NEW YORK (MainStreet) -- Your home isn't the only asset you should be preparing for winter. Car owners also need to get their vehicles ready for winter driving before the season officially changes.
"It's not too late to winterize your car," Phil Reed, senior consumer advice editor for
, tells us. "But, if you haven't done it yet, you should do it now."
Car owners: time to get your cars ready for the salt and snow of another winter.
"You can have a rough winter that's not rough on you as a driver if you just follow some simple steps," says Alex Nunez, automotive senior editor for
. Here's what he and a few other experts suggest owners do to make sure their cars can handle the snow and salt this winter.
1. Treat your tires.
Those who live in very snowy areas or plan on traveling to them during the next few months should seriously consider putting snow tires on their vehicles.
Snow tires don't just have a different tread," Nunez says. "They're actually made from a different compound designed to provide a better grip in cold temperatures and during slippery situations."
Reed agrees that there's a huge advantage to having snow tires, especially if you live in an area that gets a lot of snow, but he understands that at around $100 apiece, many drivers
won't be able to make that kind of an investment
Still, he cautions, anyone who's been meaning to replace their tires should do so before the winter weather has a chance to wreak havoc on the roads. At the very least, car owners should check their tire pressure, which tends to drop in colder weather.
"You need to maintain proper tire pressure, so the tires run as advertised," Nunez says.
According to Brandy Schaffels, senior editor for
, a car's correct tire pressure should be listed on a tag in the driver-side doorjamb. If it's not there, however, owners should look in their car's manual.
2. Check your owner's manual.
The correct tire pressure shouldn't be the only thing you check in your owner's manual as the season approaches. Some cars, particularly older models, require a lower-viscosity oil in the winter to avoid excessive thickening in cold temperatures, Reed says.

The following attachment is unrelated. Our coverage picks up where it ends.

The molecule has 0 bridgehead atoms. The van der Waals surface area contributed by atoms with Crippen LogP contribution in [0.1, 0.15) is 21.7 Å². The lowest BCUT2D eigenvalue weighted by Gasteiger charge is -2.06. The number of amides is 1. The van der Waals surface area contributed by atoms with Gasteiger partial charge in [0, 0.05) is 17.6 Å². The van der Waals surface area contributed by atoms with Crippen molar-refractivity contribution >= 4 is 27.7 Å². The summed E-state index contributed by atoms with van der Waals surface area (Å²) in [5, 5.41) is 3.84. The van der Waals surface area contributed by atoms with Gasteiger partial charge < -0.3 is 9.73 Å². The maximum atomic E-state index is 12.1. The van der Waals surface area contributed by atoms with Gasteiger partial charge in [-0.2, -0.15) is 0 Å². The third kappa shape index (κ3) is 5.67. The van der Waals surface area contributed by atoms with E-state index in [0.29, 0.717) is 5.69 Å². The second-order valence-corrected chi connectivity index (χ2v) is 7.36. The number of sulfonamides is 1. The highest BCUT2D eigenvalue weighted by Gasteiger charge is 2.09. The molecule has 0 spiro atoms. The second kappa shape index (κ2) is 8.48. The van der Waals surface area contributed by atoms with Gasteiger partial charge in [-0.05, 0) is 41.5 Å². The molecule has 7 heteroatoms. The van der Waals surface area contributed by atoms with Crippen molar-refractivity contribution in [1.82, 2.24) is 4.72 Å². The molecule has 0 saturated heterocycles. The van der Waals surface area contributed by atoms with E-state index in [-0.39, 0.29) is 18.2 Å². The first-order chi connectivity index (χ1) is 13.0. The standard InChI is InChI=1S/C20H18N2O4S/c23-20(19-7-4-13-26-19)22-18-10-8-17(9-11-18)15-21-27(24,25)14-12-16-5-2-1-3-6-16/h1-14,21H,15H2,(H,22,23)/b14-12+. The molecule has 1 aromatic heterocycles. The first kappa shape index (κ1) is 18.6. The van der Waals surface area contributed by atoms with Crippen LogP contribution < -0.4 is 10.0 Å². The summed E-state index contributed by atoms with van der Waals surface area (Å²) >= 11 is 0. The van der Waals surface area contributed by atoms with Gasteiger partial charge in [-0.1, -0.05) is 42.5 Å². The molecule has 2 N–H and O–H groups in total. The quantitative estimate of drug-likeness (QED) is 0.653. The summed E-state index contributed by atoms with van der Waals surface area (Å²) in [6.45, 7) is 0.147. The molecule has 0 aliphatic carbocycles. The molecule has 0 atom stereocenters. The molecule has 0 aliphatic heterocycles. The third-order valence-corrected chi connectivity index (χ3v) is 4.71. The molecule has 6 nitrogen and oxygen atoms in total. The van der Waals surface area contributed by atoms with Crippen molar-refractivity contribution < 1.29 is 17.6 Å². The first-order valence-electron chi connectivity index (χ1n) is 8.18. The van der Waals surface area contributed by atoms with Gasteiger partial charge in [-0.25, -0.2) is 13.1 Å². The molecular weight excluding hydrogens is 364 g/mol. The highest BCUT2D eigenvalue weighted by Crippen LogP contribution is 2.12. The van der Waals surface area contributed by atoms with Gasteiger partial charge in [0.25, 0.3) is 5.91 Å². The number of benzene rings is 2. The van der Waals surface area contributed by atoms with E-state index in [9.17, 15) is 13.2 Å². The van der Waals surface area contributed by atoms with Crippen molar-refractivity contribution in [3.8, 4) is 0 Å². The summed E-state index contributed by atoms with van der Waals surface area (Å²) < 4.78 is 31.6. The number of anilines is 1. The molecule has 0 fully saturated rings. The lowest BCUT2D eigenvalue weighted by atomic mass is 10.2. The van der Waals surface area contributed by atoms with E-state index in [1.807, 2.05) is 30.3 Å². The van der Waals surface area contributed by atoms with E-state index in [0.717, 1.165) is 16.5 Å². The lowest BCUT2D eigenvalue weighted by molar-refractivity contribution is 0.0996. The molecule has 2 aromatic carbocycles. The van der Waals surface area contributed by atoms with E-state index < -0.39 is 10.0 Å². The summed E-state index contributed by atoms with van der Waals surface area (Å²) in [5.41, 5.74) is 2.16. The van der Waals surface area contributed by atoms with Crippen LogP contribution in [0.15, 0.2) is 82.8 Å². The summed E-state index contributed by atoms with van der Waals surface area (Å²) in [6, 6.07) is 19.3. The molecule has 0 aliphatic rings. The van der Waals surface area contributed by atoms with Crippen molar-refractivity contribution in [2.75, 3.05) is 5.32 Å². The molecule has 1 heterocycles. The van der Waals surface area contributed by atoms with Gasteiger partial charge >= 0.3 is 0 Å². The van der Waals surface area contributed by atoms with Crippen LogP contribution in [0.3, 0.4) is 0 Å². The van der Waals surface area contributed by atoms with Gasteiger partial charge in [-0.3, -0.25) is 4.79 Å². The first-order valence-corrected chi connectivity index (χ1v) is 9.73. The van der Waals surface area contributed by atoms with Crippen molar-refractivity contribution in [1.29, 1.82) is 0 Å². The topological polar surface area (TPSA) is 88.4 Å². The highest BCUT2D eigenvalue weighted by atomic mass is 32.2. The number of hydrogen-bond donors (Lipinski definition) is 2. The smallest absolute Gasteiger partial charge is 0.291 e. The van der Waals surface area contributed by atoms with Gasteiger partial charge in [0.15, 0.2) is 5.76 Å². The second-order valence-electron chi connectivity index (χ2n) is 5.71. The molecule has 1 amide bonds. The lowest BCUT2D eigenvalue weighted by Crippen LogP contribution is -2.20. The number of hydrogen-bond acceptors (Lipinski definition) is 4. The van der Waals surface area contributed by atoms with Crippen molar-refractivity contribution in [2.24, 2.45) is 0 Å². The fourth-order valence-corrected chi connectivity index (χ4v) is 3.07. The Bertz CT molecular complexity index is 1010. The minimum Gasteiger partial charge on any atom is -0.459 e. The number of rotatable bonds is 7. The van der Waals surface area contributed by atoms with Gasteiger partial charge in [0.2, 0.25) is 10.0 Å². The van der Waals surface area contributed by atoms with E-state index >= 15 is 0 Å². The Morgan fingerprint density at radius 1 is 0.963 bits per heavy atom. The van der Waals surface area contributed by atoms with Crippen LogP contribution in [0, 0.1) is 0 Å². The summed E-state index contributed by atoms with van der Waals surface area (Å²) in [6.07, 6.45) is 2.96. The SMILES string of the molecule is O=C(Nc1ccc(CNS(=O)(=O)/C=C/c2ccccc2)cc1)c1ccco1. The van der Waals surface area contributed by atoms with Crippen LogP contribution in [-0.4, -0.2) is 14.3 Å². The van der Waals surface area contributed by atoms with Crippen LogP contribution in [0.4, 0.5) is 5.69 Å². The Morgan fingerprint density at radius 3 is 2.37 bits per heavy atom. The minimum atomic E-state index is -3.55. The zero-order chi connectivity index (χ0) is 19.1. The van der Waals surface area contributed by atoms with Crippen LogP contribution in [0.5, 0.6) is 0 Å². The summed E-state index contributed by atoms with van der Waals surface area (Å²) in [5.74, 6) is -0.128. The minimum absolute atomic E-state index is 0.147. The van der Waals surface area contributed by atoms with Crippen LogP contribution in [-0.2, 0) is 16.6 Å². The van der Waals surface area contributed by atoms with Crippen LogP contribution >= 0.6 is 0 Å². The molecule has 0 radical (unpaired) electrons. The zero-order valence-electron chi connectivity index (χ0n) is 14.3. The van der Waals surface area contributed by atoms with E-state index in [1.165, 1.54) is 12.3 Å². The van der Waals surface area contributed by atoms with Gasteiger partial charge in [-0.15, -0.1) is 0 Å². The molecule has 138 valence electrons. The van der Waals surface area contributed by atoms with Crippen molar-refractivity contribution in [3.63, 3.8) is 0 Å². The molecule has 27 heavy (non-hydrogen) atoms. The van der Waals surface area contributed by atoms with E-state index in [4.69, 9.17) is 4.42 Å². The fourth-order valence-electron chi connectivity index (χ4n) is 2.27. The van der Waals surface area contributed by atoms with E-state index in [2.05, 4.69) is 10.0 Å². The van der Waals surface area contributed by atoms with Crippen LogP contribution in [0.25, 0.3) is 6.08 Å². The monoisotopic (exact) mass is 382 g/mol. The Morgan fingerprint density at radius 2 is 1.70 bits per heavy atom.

Nunez adds that some cars may require a different antifreeze -- a mixture that keeps engine coolants from freezing -- as the temperature lowers. He advises all consumers to check to make sure there is enough antifreeze in the vehicle.
"When waters freezes, it expands," Reed says, and this can do serious damage to your entire engine.
3. Check to see if any repairs are in order.
"Breaking down in the winter is a lot worse because the conditions are more extreme and visibility can be a real issue," Reed says.
As such, he advises drivers to open up the hood of the vehicle to check that all belts and hoses are in working order. Those with older vehicles should even consider taking their car to a local mechanic to make sure nothing is in dire need of repair.
Another part that warrants close inspection is your battery, which Reed says should be replaced every four to five years anyway.
"In very cold weather, batteries lose some of their oomph in terms of starting power," Nunez explains. Consumers should also check and replace any faulty windshield wipers.
Reed says you can tell if a wiper needs to be replaced by releasing some wiper fluid. If the wipers leave streaks, they should be replaced. A pair of new windshield wipers costs around $20, Reed says. (Check the wiper on the back window as well.)
4. Put together an emergency kit.
You should have an emergency kit in your car at all times, but if it's been a while since you've rifled through it, double-check that all the essentials are at hand. This includes, at a minimum, according to all experts:
- A working flashlight
- Jumper cables, preferably with a backup battery attached so you can restart your car yourself
- Tire changing equipment
- First-aid kit
Nunez suggests keeping some blankets and
in your trunk as well, since winter breakdowns can last longer than in the summer months. Additionally, Schaffels suggests that parents with babies put some extra formula in their kits.
"If it does take you six hours to get home, you're not stuck in the car with a baby who needs to get fed," she says.
5. Have other essentials on hand.
In addition to your emergency kit, drivers should make sure to have some other items on hand. This includes an ice scraper, a small shovel for digging yourself out of ditches, lock de-icers or even some sand or kitty litter.
"This gives your car weight," Schaffels says. "You can also put it on the ground to get more traction if you're stuck in ice or snow."
These items can be kept in the car, but keep backups in your garage or even at the office.
"If your locks freeze, these items might be hard to get at," Nunez says. "You want to be able to clean your car off quickly and not be stranded."
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